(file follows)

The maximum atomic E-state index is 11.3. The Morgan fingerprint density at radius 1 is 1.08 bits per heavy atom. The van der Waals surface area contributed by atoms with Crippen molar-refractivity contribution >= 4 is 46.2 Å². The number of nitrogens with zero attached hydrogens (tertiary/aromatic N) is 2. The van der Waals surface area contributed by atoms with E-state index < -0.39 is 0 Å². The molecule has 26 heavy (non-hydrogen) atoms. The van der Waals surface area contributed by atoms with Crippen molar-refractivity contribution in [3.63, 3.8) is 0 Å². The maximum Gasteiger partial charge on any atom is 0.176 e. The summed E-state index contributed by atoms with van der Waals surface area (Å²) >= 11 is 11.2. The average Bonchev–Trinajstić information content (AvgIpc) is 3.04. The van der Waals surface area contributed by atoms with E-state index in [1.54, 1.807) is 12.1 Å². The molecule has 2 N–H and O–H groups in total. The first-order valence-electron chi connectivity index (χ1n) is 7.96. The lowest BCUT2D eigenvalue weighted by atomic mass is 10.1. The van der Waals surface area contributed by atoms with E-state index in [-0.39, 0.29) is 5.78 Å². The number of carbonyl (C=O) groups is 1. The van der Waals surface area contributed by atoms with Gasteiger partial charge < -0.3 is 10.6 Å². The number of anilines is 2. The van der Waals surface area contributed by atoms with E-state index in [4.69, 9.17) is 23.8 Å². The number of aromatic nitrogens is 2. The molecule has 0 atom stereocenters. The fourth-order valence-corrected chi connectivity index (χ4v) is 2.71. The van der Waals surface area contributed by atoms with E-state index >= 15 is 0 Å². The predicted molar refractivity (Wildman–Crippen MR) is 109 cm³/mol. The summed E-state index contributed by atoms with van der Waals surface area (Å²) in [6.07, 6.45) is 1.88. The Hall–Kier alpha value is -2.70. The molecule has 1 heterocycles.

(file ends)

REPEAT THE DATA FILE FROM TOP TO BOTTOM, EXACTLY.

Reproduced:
The maximum atomic E-state index is 11.3. The Morgan fingerprint density at radius 1 is 1.08 bits per heavy atom. The van der Waals surface area contributed by atoms with Crippen molar-refractivity contribution >= 4 is 46.2 Å². The number of nitrogens with zero attached hydrogens (tertiary/aromatic N) is 2. The van der Waals surface area contributed by atoms with E-state index < -0.39 is 0 Å². The molecule has 26 heavy (non-hydrogen) atoms. The van der Waals surface area contributed by atoms with Crippen molar-refractivity contribution in [3.63, 3.8) is 0 Å². The maximum Gasteiger partial charge on any atom is 0.176 e. The summed E-state index contributed by atoms with van der Waals surface area (Å²) >= 11 is 11.2. The average Bonchev–Trinajstić information content (AvgIpc) is 3.04. The van der Waals surface area contributed by atoms with E-state index in [1.54, 1.807) is 12.1 Å². The molecule has 2 N–H and O–H groups in total. The first-order valence-electron chi connectivity index (χ1n) is 7.96. The lowest BCUT2D eigenvalue weighted by atomic mass is 10.1. The van der Waals surface area contributed by atoms with E-state index in [-0.39, 0.29) is 5.78 Å². The number of carbonyl (C=O) groups is 1. The van der Waals surface area contributed by atoms with Gasteiger partial charge < -0.3 is 10.6 Å². The number of anilines is 2. The van der Waals surface area contributed by atoms with E-state index in [4.69, 9.17) is 23.8 Å². The number of aromatic nitrogens is 2. The molecule has 0 atom stereocenters. The fourth-order valence-corrected chi connectivity index (χ4v) is 2.71. The van der Waals surface area contributed by atoms with E-state index >= 15 is 0 Å². The predicted molar refractivity (Wildman–Crippen MR) is 109 cm³/mol. The summed E-state index contributed by atoms with van der Waals surface area (Å²) in [6.07, 6.45) is 1.88. The Hall–Kier alpha value is -2.70. The molecule has 1 heterocycles.